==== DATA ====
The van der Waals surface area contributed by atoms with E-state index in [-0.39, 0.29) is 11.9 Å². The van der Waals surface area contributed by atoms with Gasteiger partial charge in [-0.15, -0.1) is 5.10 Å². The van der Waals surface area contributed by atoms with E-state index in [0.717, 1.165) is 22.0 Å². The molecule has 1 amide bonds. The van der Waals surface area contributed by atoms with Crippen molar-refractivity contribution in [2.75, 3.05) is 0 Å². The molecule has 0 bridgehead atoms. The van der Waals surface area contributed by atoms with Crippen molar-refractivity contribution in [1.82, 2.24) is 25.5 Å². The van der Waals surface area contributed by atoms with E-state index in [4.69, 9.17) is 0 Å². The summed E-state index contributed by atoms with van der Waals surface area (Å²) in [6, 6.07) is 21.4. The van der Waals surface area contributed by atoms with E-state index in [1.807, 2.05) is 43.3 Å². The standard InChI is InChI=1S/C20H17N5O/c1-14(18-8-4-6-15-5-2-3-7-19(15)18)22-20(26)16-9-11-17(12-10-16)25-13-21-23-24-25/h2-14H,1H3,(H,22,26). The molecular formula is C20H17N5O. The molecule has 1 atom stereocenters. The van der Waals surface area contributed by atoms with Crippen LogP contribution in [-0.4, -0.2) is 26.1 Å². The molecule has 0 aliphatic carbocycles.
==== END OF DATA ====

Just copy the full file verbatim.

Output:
The van der Waals surface area contributed by atoms with E-state index in [-0.39, 0.29) is 11.9 Å². The van der Waals surface area contributed by atoms with Gasteiger partial charge in [-0.15, -0.1) is 5.10 Å². The van der Waals surface area contributed by atoms with E-state index in [0.717, 1.165) is 22.0 Å². The molecule has 1 amide bonds. The van der Waals surface area contributed by atoms with Crippen molar-refractivity contribution in [2.75, 3.05) is 0 Å². The molecule has 0 bridgehead atoms. The van der Waals surface area contributed by atoms with Crippen molar-refractivity contribution in [1.82, 2.24) is 25.5 Å². The van der Waals surface area contributed by atoms with E-state index in [4.69, 9.17) is 0 Å². The summed E-state index contributed by atoms with van der Waals surface area (Å²) in [6, 6.07) is 21.4. The van der Waals surface area contributed by atoms with E-state index in [1.807, 2.05) is 43.3 Å². The standard InChI is InChI=1S/C20H17N5O/c1-14(18-8-4-6-15-5-2-3-7-19(15)18)22-20(26)16-9-11-17(12-10-16)25-13-21-23-24-25/h2-14H,1H3,(H,22,26). The molecular formula is C20H17N5O. The molecule has 1 atom stereocenters. The van der Waals surface area contributed by atoms with Crippen LogP contribution in [-0.4, -0.2) is 26.1 Å². The molecule has 0 aliphatic carbocycles.